Sunday, 9 February 2014

Tekumel - Session 17

The last few sessions were all single-session makeshift adventures, a consequence of having a couple of months with a very spotty gaming schedule. Now there was a span when all players could make the session for several weeks in a row, and this was the point where I returned to the more plot-oriented ongoing adventures for a time.

When Sirukel returned to Jakalla after a lengthy trading voyage to Salarvya, he found things not remotely peaceful in the PCs assigned home. The arrival of Tsodlan's family had been death to domestic bliss. Tsodlan had taken to sleeping overnight at the guard barracks on the docks, Kemuel spent more and more time at the Temple of Dlamelish, and Gachaya was finding his default position as arbiter of disputes increasingly stressful. The fact that both Tsodlan's wives insisted in putting his new bride in her place at any opportunity didn't help matters- nor did the fact that in the boredom of rural exile he'd had an affair with Su'esa, the younger of Tsodlan's wives, and she showed a desire to pick things up now they were under the same roof again. As for Sirukel, his own wife, Hale, was finding it rather difficult to deal with these out-of-town shrews, despite her nominally being in a socially superior position.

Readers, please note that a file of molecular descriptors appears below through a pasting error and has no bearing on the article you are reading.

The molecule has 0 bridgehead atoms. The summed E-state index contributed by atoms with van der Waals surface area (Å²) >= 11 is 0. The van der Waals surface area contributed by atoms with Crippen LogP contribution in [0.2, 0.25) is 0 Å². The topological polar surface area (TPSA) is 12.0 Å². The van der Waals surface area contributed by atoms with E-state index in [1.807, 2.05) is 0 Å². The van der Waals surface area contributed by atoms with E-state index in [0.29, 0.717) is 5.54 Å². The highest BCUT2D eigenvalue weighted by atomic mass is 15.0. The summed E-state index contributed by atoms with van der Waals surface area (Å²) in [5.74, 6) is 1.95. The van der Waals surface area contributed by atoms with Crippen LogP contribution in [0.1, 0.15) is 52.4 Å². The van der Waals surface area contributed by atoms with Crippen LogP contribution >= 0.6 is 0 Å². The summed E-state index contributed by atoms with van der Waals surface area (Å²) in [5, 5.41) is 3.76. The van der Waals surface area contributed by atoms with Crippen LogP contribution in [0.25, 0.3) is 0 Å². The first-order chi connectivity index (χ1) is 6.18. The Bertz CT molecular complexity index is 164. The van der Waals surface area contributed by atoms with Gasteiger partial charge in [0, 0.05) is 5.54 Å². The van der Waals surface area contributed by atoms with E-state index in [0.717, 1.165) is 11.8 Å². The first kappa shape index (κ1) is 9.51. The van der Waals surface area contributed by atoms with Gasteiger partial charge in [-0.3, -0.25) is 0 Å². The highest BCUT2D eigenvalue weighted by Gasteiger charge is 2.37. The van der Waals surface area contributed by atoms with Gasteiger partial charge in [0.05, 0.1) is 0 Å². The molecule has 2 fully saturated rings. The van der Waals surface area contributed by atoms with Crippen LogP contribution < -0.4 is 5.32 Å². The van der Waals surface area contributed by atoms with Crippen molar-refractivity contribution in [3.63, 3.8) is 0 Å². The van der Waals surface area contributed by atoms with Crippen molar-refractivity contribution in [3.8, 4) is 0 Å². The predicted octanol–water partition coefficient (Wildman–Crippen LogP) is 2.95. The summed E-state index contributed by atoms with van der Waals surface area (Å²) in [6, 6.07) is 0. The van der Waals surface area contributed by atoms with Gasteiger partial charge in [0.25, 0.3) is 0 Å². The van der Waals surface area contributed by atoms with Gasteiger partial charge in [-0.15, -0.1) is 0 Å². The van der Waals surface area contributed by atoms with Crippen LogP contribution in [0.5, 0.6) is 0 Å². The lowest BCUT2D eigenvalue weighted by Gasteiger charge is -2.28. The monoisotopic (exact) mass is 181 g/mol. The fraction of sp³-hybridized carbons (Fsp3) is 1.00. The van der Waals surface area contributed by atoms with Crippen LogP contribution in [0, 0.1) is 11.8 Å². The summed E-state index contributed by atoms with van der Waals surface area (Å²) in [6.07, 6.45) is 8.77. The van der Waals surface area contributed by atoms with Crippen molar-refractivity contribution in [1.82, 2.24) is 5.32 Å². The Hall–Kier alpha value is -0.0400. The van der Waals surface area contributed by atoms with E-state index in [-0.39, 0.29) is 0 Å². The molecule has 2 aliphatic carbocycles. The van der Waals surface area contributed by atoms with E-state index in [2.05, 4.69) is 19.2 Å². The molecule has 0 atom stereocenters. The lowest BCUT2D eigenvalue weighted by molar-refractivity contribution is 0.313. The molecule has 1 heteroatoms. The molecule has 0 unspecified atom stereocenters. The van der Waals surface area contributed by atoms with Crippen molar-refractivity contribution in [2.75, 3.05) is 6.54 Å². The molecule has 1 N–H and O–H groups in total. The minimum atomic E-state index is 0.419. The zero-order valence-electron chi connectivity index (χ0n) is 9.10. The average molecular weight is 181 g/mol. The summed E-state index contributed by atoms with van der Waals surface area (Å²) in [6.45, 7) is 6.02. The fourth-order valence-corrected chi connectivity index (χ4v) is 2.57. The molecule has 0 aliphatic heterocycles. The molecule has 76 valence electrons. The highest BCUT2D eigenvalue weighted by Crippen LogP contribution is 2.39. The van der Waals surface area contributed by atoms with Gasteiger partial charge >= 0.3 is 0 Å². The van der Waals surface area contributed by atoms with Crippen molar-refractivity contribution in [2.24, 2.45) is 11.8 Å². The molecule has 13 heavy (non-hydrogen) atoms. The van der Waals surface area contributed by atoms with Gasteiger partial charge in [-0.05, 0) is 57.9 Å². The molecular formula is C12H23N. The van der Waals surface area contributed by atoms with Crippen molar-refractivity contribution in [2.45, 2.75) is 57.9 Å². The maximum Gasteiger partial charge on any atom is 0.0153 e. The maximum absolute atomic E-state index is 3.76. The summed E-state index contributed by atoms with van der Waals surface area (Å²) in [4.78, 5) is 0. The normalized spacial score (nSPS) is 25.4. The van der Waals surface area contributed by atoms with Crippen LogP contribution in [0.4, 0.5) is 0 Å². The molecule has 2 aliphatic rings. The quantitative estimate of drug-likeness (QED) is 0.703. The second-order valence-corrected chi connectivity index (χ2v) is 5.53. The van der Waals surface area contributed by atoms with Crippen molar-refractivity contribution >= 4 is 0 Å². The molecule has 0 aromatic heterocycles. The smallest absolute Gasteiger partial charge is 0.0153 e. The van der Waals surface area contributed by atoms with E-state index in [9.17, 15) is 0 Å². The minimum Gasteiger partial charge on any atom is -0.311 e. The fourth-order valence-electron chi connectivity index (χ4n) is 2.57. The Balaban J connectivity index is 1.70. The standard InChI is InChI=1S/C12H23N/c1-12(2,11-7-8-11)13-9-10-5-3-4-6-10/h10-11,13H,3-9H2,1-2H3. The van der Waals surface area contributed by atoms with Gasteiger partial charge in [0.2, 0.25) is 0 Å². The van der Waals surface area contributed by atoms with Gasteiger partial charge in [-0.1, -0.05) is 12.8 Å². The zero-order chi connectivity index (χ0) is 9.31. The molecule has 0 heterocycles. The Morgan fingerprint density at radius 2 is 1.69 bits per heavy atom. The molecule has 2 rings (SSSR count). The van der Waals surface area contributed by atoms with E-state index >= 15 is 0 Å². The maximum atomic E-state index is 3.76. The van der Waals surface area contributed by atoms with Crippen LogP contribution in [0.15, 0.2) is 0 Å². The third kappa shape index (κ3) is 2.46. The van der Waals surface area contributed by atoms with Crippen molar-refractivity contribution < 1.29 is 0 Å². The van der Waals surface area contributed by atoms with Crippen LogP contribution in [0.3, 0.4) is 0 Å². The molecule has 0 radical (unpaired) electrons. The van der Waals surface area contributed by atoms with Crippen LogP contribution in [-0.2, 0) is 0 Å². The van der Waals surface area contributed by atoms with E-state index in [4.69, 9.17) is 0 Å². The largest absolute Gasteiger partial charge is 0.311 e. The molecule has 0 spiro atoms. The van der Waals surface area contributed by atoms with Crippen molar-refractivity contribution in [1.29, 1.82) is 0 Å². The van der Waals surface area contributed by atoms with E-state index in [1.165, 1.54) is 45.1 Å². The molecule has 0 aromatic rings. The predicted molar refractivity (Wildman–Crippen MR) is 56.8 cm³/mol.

Matters were not helped by the fact that Tsodlan had daughters approaching marriageable age, and having returned from the trading voyage a rather wealthy man (investing all his money in the voyage and then making some very good rolls on Merchant) Sirukel was looking very eligible. He did his best to avoid Tsodlan's wives, and looked to invest his new-found wealth in the construction of what he hoped would be the first of his trading vessels (he actually had enough to buy a ship, though I ruled this would mean him commissioning the construction of one rather than there being one for purchase).